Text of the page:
Home » Videos

Larry Fink: Government Should Force Mandatory Savings [VIDEO]

Updated on

Larry Fink: Government Should Force Mandatory Savings [VIDEO]

Short Term Mentality Hurts Investors: Larry Fink says in CNBC interview

Larry Fink, CEO, Blackrock, was on CNBC this morning. He spoke about a variety of topics. Below are the segments from the interview followed by a computer transcript.

“Quick trades” usually have negative outcomes for most people, explains Larry Fink, Chairman & CEO at BlackRock.


welcome back, everybody. let’s get back to our guest host this morning. larry fink the chairman and ceo of blackrock. one of the things we’ve talked about recently that you had brought up when we were talking off camera is just how investors look at things with a really short-term mentality. how that’s changed over time and some of the damage it’s done just in terms of how ceos now manage their company to respond to that. well, i think everything that we’re faced today is more — whether it’s the news 24/7 news cycle. if you look at the dynamics of how the markets behave, most players in the markets make money on the velocity of money. and they’re trying to, you know, talk about quick trades and option trading and all this other things which all studies show it has negative outcomes for most people. and yet we perpetuate ideas like that. and then you have things even from corporate governance issues. from my perspective, some of our more too short-termism, the annual election of board members. board members are needed when you have problems with companies. and so the question when you have — you know the desire of having annual election of board members strikes me as something totally against what you need. you need board members to be there, not worried about their annual election trying to focus on the needs of shareholders and the needs of — what would make sense? every four years? going back to a board of sort. or make it every three years and not stagger it, but you need to have some form of some form of elongation. everything we do now is more short-term news cycles and all that. one of the big issues is confidence. we’re sitting with $1 trillion in money. even more than that in terms of money market funds. and corporations. confidence is still weak, another reason why i like the market until i see confidence really strong, i may change my view. one of the big issues in america today, we’re not investing as plants and equipment. we’re not hiring as fast as we used to. well, you were talking about how that’s a problem because ceos, what’s the average term? five years. why would you invest in plants if that’s not going to be something that will be completed after you’re gone anyway? well, and most ceos are looking to have elongation of their career too. they hope to be longer than five years. yes, you see behavior changes that are more short-term in their behavior. so the whole world is about short-term. washington, we can’t focus on one long-term event, tax or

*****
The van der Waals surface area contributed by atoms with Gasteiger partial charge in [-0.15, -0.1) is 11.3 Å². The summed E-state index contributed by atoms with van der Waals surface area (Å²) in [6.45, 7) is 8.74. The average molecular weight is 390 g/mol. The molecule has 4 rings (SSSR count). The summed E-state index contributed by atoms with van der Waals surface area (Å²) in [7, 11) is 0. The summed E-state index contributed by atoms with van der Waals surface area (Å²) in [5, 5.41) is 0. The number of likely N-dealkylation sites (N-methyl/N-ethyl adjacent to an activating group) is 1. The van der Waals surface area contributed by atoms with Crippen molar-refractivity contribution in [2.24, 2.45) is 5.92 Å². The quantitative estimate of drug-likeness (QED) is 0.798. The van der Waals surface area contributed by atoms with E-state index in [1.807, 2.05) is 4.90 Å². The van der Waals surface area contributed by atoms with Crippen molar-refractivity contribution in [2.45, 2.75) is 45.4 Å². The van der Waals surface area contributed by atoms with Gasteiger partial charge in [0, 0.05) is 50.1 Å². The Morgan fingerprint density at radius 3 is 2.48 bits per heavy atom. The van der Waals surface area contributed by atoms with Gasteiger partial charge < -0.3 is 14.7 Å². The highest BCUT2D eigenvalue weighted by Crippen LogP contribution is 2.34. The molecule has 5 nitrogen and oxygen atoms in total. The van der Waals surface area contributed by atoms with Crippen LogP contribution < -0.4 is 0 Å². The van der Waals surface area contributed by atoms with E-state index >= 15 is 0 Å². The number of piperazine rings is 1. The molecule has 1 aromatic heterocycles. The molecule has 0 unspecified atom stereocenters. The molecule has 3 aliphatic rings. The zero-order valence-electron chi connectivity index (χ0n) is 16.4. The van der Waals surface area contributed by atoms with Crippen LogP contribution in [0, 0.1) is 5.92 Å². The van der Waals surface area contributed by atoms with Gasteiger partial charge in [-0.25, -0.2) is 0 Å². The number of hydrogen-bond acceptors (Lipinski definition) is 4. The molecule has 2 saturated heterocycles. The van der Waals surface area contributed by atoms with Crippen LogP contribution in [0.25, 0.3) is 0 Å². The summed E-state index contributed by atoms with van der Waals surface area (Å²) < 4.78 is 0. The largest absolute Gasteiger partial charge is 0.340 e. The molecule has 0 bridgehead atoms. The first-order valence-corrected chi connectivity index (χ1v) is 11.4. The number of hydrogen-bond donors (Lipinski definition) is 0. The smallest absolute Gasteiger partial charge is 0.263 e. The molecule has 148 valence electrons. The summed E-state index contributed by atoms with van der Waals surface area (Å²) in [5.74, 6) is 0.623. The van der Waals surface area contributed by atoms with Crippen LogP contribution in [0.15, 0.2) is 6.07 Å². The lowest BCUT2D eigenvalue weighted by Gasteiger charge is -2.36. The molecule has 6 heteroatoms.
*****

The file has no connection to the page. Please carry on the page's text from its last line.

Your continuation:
Where to Put Your Money Now: BlackRock’s CEO

If investors are looking for diversification, they should consider putting some money in very large multinational companies, says Larry Fink, Chairman & CEO at BlackRock.